Considering last year I ran outside all year long, it's really tempting to let the cold weather and scheduling differences keep me from getting out there. But I've gone out for some runs anyway. Mostly now I'm doing my weekday runs over lunch at work, and the weekend runs during the day.
I read once that you should try to get out during inclement weather because it prepares you mentally for the future. I like that, a little cold weather won't kill me, and if I get a little exposure to sub-optimal weather, when I get great weather I'll be super happy, and when I get less desirable weather...meh :)
Honestly, if it's much above 30 it's a no brainier for me the cool weather means that I'm not sweating as much and as a result the run is pretty nice. I did have to convince myself to go out when it's colder. I did some reading, and the general consensus I ran into was, why not. It's not going to kill you.
So I went out for a cooler run the other day
|At the start|
|At the end - it started warming up :)|
|The wind was coming from the south, this loop is about three miles|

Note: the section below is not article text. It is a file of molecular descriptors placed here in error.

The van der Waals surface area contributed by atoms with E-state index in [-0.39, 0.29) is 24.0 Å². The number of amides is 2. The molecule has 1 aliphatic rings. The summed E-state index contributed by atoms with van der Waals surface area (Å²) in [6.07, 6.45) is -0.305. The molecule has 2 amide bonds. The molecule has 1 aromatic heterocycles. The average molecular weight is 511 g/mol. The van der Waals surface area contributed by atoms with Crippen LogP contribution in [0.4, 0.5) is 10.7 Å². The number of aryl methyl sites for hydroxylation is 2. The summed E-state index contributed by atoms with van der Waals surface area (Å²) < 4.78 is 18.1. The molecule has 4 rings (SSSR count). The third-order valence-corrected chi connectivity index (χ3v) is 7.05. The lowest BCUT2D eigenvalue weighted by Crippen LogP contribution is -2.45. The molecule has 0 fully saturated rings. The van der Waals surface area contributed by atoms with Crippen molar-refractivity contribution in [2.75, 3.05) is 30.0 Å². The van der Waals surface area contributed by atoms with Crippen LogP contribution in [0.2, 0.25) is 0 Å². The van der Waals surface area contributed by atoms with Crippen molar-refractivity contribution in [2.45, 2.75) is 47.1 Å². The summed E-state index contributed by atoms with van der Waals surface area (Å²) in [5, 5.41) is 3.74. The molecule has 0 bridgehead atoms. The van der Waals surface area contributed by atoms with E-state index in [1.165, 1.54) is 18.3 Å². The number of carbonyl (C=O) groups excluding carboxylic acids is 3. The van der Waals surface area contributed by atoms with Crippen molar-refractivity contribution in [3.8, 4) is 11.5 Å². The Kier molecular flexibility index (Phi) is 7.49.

- Hat to keep my head and ears warm
- Gloves to keep my fingers warm
- Tech tee as the bottom top layer - to keep my dry when I started sweating
- Long sleeve T (cotton) on the top layer to provide some wind protection
- Thermal tights - to keep me dry when sweating
- Wind pants - more wind protection
On your torso, which isn't getting a huge amount of work, put a wind-breaking layer on top of your base. That will keep the wind from chilling you to the bone.
Same deal on the bottom, without the wind I would have gone without the wind-pants because your legs are doing all of the work, and can keep themselves pretty warm.
Hat and gloves are, in my opinion, a neccessity. Your hands and head aren't super great at keeping themselves warm, and the last thing you want is frozen fingers.
Choose a route that has decent wind protection. Usually I'd do that run with basically an out and back on the big road, but I know it's like a little prairie out there, so I tried to avoid it. It was basically an experiment, and now I know, avoid direct wind if you can.
There are a couple of things I would have changed.
- Tuck in one of my shirts. When the wind would pick up I would get some super cold shots of air up my shirt. Not super awesome.
- Wear my watch on the outside of my shirt. Wearing it against my skin left me with some undesirable exposed skin. It wasn't terrible, but easy to prevent.
- Try harder to stay out of the wind. The coldest parts of the run were running directly into the wind, or letting it blow across me for a sustained period of time.
- If it gets much colder than that, I'm going to invest in something to put on my face. The nose thing wasn't super terrible, but it was bad enough to make me stop for a few seconds.